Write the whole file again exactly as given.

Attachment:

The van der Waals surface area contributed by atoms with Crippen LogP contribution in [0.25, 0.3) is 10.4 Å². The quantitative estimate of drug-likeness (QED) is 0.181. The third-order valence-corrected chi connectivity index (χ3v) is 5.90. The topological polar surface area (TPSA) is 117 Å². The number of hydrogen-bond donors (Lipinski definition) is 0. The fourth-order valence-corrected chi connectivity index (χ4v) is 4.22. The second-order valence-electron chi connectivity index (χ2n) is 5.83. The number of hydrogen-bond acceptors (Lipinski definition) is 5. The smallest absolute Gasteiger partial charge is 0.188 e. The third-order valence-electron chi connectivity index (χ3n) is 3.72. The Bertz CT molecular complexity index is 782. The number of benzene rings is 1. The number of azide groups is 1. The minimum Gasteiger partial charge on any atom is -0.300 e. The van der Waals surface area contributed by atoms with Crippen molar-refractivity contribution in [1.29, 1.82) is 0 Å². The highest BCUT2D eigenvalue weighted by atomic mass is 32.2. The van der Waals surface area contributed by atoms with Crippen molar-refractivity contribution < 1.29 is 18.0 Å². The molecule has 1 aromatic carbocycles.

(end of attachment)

The van der Waals surface area contributed by atoms with Crippen LogP contribution in [0.25, 0.3) is 10.4 Å². The quantitative estimate of drug-likeness (QED) is 0.181. The third-order valence-corrected chi connectivity index (χ3v) is 5.90. The topological polar surface area (TPSA) is 117 Å². The number of hydrogen-bond donors (Lipinski definition) is 0. The fourth-order valence-corrected chi connectivity index (χ4v) is 4.22. The second-order valence-electron chi connectivity index (χ2n) is 5.83. The number of hydrogen-bond acceptors (Lipinski definition) is 5. The smallest absolute Gasteiger partial charge is 0.188 e. The third-order valence-electron chi connectivity index (χ3n) is 3.72. The Bertz CT molecular complexity index is 782. The number of benzene rings is 1. The number of azide groups is 1. The minimum Gasteiger partial charge on any atom is -0.300 e. The van der Waals surface area contributed by atoms with Crippen molar-refractivity contribution in [1.29, 1.82) is 0 Å². The highest BCUT2D eigenvalue weighted by atomic mass is 32.2. The van der Waals surface area contributed by atoms with Crippen molar-refractivity contribution < 1.29 is 18.0 Å². The molecule has 1 aromatic carbocycles.